Welcome to Newsfilm Online

Southampton: Arrival of Mary Pickford & Douglas Fairbanks, Gaumont Graphic, 21 June 1920, from http://www.nfo.ac.uk

Quietly launched this week (with an official launch due in October) is Newsfilm Online. This is 3,000 hours of UK cinema newsreel and television news content, dating 1910s-2000s, all of it taken from the collection of ITN Source. ITN is the UK’s largest commercial footage library, (if you don’t count the BBC as such), and doesn’t just own ITN news programmes, such as News at Ten and Channel 4 News, but most of the UK’s newsreel archives (Pathe, Paramount, Gaumont, Universal). The 3,000 hours (about 2% of the ITN news collection) have been digitised and made available for free downloading and re-use, so long as you are a member of a subscribing UK institution of higher or further education. Sadly that’s going to leave out a lot of you, but the project was funded by the Joint Information Systems Committee, which exists to support UK HE/FE (as we call it in the trade), and the conditions under which the newsfilms were digitised stipulated that they would be available to HE/FE users only.

But despair not, because although you may not be able to see the films, the catalogue records are searchable and browsable by all. And for the silent era, there are 1,241 news stories from the 1910s and 5,091 from the 1920s, making this a marvellously rich resource for historical study, even without the films themselves – not least because you get thumbnail images, like those of Doug and Mary illustrated above. It’s supposed to be every example of the Gaumont Graphic newsreel held by ITN, and shopws how alert the newsreels were to the stories, concerns, fads and personalities of their era. The thumbnails alone excitingly bring the 1910s and 20s back to vivid, varied life.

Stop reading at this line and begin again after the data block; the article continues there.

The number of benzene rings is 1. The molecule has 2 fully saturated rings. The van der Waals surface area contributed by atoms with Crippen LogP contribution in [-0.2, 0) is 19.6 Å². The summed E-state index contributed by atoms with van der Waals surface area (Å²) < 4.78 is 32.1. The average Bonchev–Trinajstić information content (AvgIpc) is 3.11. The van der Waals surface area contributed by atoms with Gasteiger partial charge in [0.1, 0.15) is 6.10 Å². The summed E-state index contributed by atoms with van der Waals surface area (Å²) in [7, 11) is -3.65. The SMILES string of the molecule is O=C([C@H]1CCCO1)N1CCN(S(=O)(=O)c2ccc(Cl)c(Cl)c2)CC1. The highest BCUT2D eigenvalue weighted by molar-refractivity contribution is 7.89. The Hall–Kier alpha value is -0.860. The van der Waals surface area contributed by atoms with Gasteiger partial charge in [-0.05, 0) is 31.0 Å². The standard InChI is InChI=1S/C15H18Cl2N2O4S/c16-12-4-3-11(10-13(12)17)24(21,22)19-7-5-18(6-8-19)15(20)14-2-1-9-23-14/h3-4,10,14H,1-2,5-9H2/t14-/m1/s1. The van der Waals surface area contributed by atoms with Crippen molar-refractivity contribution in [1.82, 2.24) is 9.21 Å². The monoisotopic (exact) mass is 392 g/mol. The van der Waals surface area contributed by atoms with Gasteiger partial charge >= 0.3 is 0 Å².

Remarkably, the publication of Newsfilm Online means that the majority of British newsreels (I’d guess between 80-85%), 1910-1979, are now digitised, encoded and available on the Web in one form or another, albeit with restricted access in some cases (the Paramount and Universal newsreels are the big gaps). That’s a sensational thing to be able to report, achieved in little over five years by a mixture of public money (around £3.5M, at a rough guess, though the £2M that Newsfilm Online cost was for TV news as well as its Gaumont newsreels) and private (no idea how much). The four main sources (with the silent newsreels that they include) are:

  • British Pathe – including Pathe Gazette, Eve’s Film Review, freely available (low resolution)
  • British Movietone News – Movietone itself was a sound newsreel, but the site include a rag-bag collection of silent actualities, freely available (low and middling resolution)
  • Newsfilm Online – includes Gaumont Graphic, movies available to subscribing UK educational institutions only
  • Screenonline – the BFI online ‘encyclopedia’ has many examples of the Topical Budget newsreel, movies available to UK schools, colleges and libraries only

What a fantastic achievement. Having played a small part in making NfO (as we call it in the trade) happen, I’m just a little bit chuffed to see it published at last. For a record of most British newsreel stories in one place, I warmly recommend the British Universities Newsreel Database (still has some gaps to fill for silent newsreels), which also lists other digitised newsreel collections around the world (Australia, France, Germany, Italy, Sweden – America, alas, lags seriously behind).

Let’s have every newsreel around the world available online – it can be done; it would delight and benefit so many if it could be done.

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